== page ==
Gary and I started our journey home. The morning trip had been a breeze, why wouldn’t the afternoon trip be the same? I’ll tell you why, because we’re talking about trackwork and CityRail. Normally, it takes an hour to get from where I live to Sydney. Yesterday, coming home, it took us almost three and a half hours. My ticket was swallowed by the machine before we even managed to get onto the station. We had to get security over and he went through the collected tickets looking for my valid ticket, which would be used to get me ALL the way home, not just through the first barrage of ticket machines. We caught the train to Central (where I was careful not to use the machines, I walked straight up to a staff member and was let through the wheelchair entrance) and then we had to wait, wait, wait…. Meanwhile, the people accumulating was growing, growing, growing…
When the coach finally arrived, it was a matter of survival of the fittest. No one has manners these days. There’s no “you were here first, so you should get on the coach first” niceties. Swarms of people all rush forward and literally push and shove their way onto the steps of the coach. Well, my name isn’t Karen Lee Field for nothing, I learned to push and shove from the greatest – my father. And when I am the second person to arrive at something like that, there’s no way I’m going to be the person who misses out and has to wait for the next coach. No way! Gary on the other hand is much to nice, so it’s a good job he was with me. 😀
The man who was there before us looked at me and said, “Are you ready to fight for your seat?”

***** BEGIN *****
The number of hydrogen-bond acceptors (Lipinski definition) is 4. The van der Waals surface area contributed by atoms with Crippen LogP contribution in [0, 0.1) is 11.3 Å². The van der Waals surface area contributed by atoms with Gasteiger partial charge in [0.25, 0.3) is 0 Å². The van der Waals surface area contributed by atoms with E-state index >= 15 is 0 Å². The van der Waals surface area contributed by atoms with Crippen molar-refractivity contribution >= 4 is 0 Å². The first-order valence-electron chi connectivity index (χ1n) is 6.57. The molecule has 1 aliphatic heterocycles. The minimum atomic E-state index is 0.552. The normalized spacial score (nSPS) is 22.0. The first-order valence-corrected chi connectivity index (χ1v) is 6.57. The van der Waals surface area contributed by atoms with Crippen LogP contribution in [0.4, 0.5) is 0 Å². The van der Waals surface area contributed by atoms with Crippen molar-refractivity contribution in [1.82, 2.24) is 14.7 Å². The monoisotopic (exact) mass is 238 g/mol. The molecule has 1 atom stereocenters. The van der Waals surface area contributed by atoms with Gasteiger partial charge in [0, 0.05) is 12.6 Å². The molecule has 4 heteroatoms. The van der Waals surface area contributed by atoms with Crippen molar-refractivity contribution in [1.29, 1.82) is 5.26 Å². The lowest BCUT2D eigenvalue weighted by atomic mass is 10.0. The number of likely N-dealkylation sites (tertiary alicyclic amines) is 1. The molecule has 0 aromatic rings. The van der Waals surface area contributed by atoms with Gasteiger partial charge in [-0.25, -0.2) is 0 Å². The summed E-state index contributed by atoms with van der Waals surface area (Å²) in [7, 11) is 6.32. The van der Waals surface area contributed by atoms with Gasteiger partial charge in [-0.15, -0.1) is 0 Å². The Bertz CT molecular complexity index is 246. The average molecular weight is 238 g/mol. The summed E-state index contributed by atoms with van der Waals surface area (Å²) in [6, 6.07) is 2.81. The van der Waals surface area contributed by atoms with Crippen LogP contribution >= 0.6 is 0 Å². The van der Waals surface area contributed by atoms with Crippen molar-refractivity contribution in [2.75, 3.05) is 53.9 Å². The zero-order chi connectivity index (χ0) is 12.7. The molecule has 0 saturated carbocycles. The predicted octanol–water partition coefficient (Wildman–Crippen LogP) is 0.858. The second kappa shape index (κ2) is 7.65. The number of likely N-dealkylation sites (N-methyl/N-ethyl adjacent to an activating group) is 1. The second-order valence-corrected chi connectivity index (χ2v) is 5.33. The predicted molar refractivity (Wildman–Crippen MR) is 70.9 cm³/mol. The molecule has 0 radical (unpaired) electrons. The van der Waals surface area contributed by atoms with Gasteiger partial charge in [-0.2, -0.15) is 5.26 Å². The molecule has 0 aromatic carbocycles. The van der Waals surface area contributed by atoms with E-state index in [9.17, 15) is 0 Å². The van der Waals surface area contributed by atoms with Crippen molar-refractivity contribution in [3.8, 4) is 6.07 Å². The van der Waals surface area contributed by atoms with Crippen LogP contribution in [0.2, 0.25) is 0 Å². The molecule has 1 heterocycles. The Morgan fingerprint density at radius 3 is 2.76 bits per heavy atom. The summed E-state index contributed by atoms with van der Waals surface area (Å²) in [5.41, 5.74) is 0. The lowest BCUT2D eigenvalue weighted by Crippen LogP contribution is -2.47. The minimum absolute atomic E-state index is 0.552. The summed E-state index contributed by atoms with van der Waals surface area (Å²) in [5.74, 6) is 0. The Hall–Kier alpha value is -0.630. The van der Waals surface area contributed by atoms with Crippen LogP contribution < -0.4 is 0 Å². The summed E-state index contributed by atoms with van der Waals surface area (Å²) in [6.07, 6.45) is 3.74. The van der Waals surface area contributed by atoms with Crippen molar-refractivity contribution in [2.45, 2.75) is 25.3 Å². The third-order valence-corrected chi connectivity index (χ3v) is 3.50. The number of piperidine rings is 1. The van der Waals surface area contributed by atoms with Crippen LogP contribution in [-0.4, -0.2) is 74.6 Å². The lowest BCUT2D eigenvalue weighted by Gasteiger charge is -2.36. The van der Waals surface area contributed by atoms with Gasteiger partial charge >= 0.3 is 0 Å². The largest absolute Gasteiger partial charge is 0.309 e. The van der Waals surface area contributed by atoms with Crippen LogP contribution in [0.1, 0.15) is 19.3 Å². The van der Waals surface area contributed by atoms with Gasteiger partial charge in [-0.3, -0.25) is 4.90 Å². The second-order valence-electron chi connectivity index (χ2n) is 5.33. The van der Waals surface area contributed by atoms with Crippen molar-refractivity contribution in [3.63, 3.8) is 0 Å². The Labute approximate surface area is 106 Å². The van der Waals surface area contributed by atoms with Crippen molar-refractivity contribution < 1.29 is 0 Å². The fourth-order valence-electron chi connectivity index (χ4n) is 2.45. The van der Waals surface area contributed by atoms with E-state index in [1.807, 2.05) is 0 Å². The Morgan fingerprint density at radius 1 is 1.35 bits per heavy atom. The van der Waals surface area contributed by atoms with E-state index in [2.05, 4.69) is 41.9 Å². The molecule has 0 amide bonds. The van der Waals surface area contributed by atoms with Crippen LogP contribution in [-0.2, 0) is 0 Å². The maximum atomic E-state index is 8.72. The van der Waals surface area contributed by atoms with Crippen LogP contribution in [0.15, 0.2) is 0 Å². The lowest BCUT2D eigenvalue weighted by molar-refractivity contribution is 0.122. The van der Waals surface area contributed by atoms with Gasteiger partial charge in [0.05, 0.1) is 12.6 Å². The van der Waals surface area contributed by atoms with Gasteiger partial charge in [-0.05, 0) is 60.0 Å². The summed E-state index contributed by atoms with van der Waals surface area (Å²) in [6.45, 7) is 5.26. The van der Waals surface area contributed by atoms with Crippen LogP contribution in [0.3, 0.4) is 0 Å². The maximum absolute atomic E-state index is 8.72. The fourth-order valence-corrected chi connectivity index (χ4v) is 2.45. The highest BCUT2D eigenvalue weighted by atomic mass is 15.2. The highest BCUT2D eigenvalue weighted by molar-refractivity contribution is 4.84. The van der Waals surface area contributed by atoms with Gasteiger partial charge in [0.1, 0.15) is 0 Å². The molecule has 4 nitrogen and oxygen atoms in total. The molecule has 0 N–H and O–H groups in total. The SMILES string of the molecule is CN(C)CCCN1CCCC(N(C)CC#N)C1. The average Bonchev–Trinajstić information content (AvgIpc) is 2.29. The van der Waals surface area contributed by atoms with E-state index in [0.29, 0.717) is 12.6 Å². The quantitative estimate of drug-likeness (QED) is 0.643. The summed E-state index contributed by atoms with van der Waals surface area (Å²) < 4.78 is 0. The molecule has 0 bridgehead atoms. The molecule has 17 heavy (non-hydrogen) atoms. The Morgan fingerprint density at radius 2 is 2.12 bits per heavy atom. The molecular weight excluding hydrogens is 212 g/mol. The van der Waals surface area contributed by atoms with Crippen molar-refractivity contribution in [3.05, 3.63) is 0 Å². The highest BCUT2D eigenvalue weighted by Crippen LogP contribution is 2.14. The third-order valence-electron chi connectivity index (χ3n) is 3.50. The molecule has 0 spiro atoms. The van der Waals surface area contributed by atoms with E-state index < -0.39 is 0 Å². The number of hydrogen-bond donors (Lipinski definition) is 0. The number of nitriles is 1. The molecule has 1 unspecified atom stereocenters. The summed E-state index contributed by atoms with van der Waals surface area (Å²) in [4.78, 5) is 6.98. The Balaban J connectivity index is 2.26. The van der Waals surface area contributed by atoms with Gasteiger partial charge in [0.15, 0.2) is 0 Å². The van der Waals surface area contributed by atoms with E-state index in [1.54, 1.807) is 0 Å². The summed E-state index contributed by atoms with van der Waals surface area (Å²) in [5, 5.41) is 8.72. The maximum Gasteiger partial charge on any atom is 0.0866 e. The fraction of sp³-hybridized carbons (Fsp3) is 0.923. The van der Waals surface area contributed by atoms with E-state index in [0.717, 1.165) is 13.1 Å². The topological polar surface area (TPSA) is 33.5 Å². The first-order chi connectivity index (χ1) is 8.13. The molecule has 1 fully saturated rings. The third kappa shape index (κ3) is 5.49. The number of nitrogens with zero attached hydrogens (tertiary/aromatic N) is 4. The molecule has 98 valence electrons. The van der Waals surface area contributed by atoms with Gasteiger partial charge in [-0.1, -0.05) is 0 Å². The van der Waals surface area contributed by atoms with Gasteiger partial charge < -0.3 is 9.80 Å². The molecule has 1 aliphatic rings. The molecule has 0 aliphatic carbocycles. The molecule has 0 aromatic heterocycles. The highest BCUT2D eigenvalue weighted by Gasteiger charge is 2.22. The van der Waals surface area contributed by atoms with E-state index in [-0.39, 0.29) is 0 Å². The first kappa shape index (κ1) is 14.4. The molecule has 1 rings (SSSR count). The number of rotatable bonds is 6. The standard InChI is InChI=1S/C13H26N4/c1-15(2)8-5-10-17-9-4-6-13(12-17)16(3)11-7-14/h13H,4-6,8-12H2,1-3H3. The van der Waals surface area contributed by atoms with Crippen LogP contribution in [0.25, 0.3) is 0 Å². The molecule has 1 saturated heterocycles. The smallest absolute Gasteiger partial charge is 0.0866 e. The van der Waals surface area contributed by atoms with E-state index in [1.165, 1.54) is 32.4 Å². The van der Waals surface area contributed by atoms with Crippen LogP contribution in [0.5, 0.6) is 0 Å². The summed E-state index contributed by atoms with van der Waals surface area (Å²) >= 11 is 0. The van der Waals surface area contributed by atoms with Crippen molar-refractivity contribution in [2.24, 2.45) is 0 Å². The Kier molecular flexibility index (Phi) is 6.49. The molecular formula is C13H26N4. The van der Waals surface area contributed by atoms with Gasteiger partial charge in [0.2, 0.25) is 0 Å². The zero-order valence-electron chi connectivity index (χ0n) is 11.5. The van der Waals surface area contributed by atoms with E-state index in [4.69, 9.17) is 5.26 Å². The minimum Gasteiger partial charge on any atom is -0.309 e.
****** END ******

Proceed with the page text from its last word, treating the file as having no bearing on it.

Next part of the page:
I smiled and nodded. “You bet I am.”
When the doors squeaked open, the fight was on. Survival of the fittest, and I’m fit (when I want to be). The man beat his way to the steps and claimed his rightful place, and I beat my way behind him and took second place. Gary? Well he fell to the mob, and literally got pushed and shoved onto the bus. By the time he made it to the seat he was red faced and furious.
The coach trip was fine, but when we were delivered to the station where we would pick up the second train to take us the remainder of the way, all chaos broke loose. The train was grumbling at the platform, the driver told us to hurry. Battle stations!
To miss the train might have meant we’d have to wait another hour. We were NOT going to miss the train. I grabbed Gary’s hand and dragged him along behind me. We darted in and out of the crowd. I dragged him around corners and down steps. Avoiding the machines, because once your ticket is gobbled you know it will be gobbled again, I forced my way up to rail staff, flashed the ticket in front of them and kept running. Then we were running down the last set of steps. Gary was puffing behind me, but I knew we were almost there. We stepped onto the carriage and took our seat. Victorious again.
Three quarters of an hour later we were still sitting at the same station, at the same platform, waiting for more coaches to arrive. Grrr!!! Angry doesn’t begin to express what we felt. When the train finally pulled away from the station, the passengers actually gave a cheer of relief. We would actually get home that night.
At 7.30pm we staggered through the front door and collapsed. Exhausted, I didn’t bother with the internet, or with books, or with writing. I slouched on the lounge watching TV, waiting for a time that would be respectable for someone my age to go to bed.
I slept like a log. Perhaps I should travel to Sydney every day.